Actor who played 'Profesor Jirafales' dies at 82
El Paso Times
By Cindy Ramirez
June 17, 2016
The most popular and widely loved teacher in Mexican fictional television has died.
Mexican actor Rubén Aguirre, best known for his character Profesor Jirafales in the long-running show "El Chavo del Ocho," died Friday, the Televisa network confirmed. He was 82.
Aguirre was among the cast of the iconic show created by Roberto Gómez Bolaños, best known as Chespirito, that aired for nearly 30 years.
Profesor Jirafales, who had a cigar in his hand even during class time, was best known for saying "¡Ta,ta,ta,ta!" each time one of his students misbehaved, the Associated Press reported. Aguirre's character's name stemmed from the word "jirafa," or giraffe, referring to his tall, thin frame.
CNN en Español reported that the actor died of complications from pneumonia, citing his daughter. Long battling diabetes, Aguirre had been hospitalized in May and was released on June 7, the news outlet reported.
Born in Saltillo, Coahuila, Aguirre attended school in Juárez during his childhood, according to his biography.
He died in Puerto Vallarta, where he lived with his family, according to news reports.
Edgar Vivar, who played the Señor Barriga and Ñoño characters, on Friday tweeted about the death of his longtime friend and colleague.
"Rest in peace, my favorite professor," he wrote on Twitter. "Today, my great friend Rubén Aguirre left this Earth. I will miss you much."
The show centered around the fictional quirky residents of an impoverished neighborhood, including Chavo, who lived in a barrel. The shows "young" residents attended "la escuelita," or the little school led by Profesor Jirafales.
Aguirre had recently published a memoir, "Después de usted," which detailed his life as an actor, particularly his character Profesor Jirafales, the AP reported. In his memoir, Aguirre recounted some difficult times on the show, including a growing distance among the show's other actors such as Carlos Villagrán and María Antonieta de las Nieves, who gave life to the characters Kiko and La Chilindrina, according to the AP.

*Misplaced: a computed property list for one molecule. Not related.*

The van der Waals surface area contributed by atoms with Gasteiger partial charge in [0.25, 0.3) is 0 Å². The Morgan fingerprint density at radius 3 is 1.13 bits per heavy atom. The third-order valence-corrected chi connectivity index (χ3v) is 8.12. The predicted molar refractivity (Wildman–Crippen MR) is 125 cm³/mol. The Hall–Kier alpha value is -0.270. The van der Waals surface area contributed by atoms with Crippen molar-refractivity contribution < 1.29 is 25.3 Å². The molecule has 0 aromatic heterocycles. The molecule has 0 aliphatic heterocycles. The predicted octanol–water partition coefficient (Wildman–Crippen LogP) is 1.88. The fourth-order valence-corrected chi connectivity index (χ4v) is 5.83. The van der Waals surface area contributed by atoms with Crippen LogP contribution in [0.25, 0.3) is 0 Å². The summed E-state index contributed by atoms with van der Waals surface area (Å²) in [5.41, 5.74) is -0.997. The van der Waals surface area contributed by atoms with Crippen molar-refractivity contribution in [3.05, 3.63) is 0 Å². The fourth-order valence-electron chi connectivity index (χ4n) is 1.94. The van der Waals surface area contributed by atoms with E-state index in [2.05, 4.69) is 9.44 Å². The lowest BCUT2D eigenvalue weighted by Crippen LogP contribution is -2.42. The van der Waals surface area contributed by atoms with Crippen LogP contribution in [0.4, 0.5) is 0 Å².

Aguirre "was our dear professor, our dear neighbours are gathering at the sky," Villagrán wrote on his Facebook page. "May he rest in peace, my dear friend Ruben Aguirre, my favorite teacher."
De las Nieves offered Aguirre's wife and her children "heartfelt condolences" on her Facebook page.
"One day the entire 'vecindad' will reunite in Heaven," de las Nieves wrote in Spanish.
A cultural icon who developed the Chavo del Ocho series and the popular El Chapulín Colorado character, Bolaños died Nov. 28, 2014.
Bolaños' widow, Florinda Meza, played the character Doña Florinda, Jirafales' unattainable love interest in the show.
On Univision's morning show "Hoy," Meza on Friday expressed her condolences, saying she felt saddened because Aguirre was not just a colleague but a friend.
Two other actors who played major characters on the show died years ago: Ramón Valdéz, who played Don Ramón, in 1988; and María de los Ángeles Fernández, who played Doña Clotilde, aka "La Bruja del 71," in 1994, according to news reports.
Valdéz, who also grew up in Juárez, is part of a well-known family of comedians whose brothers were Tin-Tan and El Loco Valdés.
Born: 6/15/1934, Saltillo, Coahila, Mexico
Died: 6/17/2016, Puerta Vallarta, Baja, Mexico
Ruben Aguirre’s westerns – actor:
Mi caballo el cantador – 1979 (Padre Aparicio)
Sabor a sanger – 1980 (Sacerdote)
El charrito – 1984 (director)